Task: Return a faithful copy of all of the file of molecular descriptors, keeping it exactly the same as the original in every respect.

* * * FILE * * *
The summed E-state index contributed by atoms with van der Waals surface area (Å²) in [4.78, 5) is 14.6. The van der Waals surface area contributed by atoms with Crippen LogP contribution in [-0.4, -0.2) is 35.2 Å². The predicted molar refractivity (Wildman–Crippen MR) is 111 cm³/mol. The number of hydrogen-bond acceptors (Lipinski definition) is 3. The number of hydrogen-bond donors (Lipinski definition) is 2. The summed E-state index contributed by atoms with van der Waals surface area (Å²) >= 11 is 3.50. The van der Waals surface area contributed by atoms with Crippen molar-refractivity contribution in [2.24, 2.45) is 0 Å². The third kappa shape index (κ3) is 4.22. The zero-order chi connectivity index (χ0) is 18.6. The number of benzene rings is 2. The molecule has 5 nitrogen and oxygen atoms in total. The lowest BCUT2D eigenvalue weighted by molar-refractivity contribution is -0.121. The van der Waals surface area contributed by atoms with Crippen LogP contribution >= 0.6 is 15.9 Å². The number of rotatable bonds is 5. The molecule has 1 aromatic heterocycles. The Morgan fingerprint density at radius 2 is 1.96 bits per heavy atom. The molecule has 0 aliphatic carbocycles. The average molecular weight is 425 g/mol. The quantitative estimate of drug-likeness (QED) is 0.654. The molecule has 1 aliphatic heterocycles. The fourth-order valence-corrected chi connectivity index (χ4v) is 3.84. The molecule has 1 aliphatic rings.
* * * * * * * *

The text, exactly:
The summed E-state index contributed by atoms with van der Waals surface area (Å²) in [4.78, 5) is 14.6. The van der Waals surface area contributed by atoms with Crippen LogP contribution in [-0.4, -0.2) is 35.2 Å². The predicted molar refractivity (Wildman–Crippen MR) is 111 cm³/mol. The number of hydrogen-bond acceptors (Lipinski definition) is 3. The number of hydrogen-bond donors (Lipinski definition) is 2. The summed E-state index contributed by atoms with van der Waals surface area (Å²) >= 11 is 3.50. The van der Waals surface area contributed by atoms with Crippen molar-refractivity contribution in [2.24, 2.45) is 0 Å². The third kappa shape index (κ3) is 4.22. The zero-order chi connectivity index (χ0) is 18.6. The number of benzene rings is 2. The molecule has 5 nitrogen and oxygen atoms in total. The lowest BCUT2D eigenvalue weighted by molar-refractivity contribution is -0.121. The van der Waals surface area contributed by atoms with Crippen LogP contribution >= 0.6 is 15.9 Å². The number of rotatable bonds is 5. The molecule has 1 aromatic heterocycles. The Morgan fingerprint density at radius 2 is 1.96 bits per heavy atom. The molecule has 0 aliphatic carbocycles. The average molecular weight is 425 g/mol. The quantitative estimate of drug-likeness (QED) is 0.654. The molecule has 1 aliphatic heterocycles. The fourth-order valence-corrected chi connectivity index (χ4v) is 3.84. The molecule has 1 aliphatic rings.